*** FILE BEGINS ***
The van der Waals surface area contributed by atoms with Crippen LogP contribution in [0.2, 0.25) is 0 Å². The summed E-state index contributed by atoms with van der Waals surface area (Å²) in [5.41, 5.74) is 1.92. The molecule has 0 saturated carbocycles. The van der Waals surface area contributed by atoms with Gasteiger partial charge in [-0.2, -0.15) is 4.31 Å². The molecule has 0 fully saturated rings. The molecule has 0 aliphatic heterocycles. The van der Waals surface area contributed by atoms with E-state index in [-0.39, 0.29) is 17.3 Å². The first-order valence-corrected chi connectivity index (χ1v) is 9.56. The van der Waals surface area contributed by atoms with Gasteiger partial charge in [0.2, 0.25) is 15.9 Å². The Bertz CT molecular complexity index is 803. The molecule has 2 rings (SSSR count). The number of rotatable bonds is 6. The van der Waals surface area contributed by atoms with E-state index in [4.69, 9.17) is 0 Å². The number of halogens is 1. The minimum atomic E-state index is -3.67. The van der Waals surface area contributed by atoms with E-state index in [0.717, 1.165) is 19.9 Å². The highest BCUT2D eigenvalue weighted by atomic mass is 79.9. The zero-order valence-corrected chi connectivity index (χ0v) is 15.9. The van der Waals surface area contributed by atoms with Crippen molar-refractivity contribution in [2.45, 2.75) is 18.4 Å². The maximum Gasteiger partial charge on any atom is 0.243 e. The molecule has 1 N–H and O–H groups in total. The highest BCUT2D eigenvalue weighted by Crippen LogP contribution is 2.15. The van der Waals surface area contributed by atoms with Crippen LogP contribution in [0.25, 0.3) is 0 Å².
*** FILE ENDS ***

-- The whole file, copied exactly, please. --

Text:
The van der Waals surface area contributed by atoms with Crippen LogP contribution in [0.2, 0.25) is 0 Å². The summed E-state index contributed by atoms with van der Waals surface area (Å²) in [5.41, 5.74) is 1.92. The molecule has 0 saturated carbocycles. The van der Waals surface area contributed by atoms with Gasteiger partial charge in [-0.2, -0.15) is 4.31 Å². The molecule has 0 fully saturated rings. The molecule has 0 aliphatic heterocycles. The van der Waals surface area contributed by atoms with E-state index in [-0.39, 0.29) is 17.3 Å². The first-order valence-corrected chi connectivity index (χ1v) is 9.56. The van der Waals surface area contributed by atoms with Gasteiger partial charge in [0.2, 0.25) is 15.9 Å². The Bertz CT molecular complexity index is 803. The molecule has 2 rings (SSSR count). The number of rotatable bonds is 6. The van der Waals surface area contributed by atoms with E-state index in [4.69, 9.17) is 0 Å². The number of halogens is 1. The minimum atomic E-state index is -3.67. The van der Waals surface area contributed by atoms with E-state index in [0.717, 1.165) is 19.9 Å². The highest BCUT2D eigenvalue weighted by atomic mass is 79.9. The zero-order valence-corrected chi connectivity index (χ0v) is 15.9. The van der Waals surface area contributed by atoms with Crippen molar-refractivity contribution in [2.45, 2.75) is 18.4 Å². The maximum Gasteiger partial charge on any atom is 0.243 e. The molecule has 1 N–H and O–H groups in total. The highest BCUT2D eigenvalue weighted by Crippen LogP contribution is 2.15. The van der Waals surface area contributed by atoms with Crippen LogP contribution in [0.25, 0.3) is 0 Å².